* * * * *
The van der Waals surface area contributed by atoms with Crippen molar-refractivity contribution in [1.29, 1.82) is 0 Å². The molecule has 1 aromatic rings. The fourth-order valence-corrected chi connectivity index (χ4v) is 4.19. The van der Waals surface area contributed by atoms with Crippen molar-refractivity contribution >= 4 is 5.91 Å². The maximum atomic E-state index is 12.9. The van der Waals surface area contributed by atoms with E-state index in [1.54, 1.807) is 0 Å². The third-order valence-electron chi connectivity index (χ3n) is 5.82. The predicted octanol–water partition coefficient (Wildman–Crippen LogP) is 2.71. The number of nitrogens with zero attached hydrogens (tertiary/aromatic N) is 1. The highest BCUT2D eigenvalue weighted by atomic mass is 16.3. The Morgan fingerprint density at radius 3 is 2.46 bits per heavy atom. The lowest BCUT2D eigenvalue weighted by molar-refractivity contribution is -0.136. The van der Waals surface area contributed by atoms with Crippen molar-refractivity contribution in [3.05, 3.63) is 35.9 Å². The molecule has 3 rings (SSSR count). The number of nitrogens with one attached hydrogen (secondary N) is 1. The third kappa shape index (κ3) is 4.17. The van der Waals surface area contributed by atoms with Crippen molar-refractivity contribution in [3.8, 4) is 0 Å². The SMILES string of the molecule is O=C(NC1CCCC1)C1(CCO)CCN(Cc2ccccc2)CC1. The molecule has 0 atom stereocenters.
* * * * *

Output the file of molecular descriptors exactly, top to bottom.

The van der Waals surface area contributed by atoms with Crippen molar-refractivity contribution in [1.29, 1.82) is 0 Å². The molecule has 1 aromatic rings. The fourth-order valence-corrected chi connectivity index (χ4v) is 4.19. The van der Waals surface area contributed by atoms with Crippen molar-refractivity contribution >= 4 is 5.91 Å². The maximum atomic E-state index is 12.9. The van der Waals surface area contributed by atoms with E-state index in [1.54, 1.807) is 0 Å². The third-order valence-electron chi connectivity index (χ3n) is 5.82. The predicted octanol–water partition coefficient (Wildman–Crippen LogP) is 2.71. The number of nitrogens with zero attached hydrogens (tertiary/aromatic N) is 1. The highest BCUT2D eigenvalue weighted by atomic mass is 16.3. The Morgan fingerprint density at radius 3 is 2.46 bits per heavy atom. The lowest BCUT2D eigenvalue weighted by molar-refractivity contribution is -0.136. The van der Waals surface area contributed by atoms with Crippen molar-refractivity contribution in [3.05, 3.63) is 35.9 Å². The molecule has 3 rings (SSSR count). The number of nitrogens with one attached hydrogen (secondary N) is 1. The third kappa shape index (κ3) is 4.17. The van der Waals surface area contributed by atoms with Crippen molar-refractivity contribution in [3.8, 4) is 0 Å². The SMILES string of the molecule is O=C(NC1CCCC1)C1(CCO)CCN(Cc2ccccc2)CC1. The molecule has 0 atom stereocenters.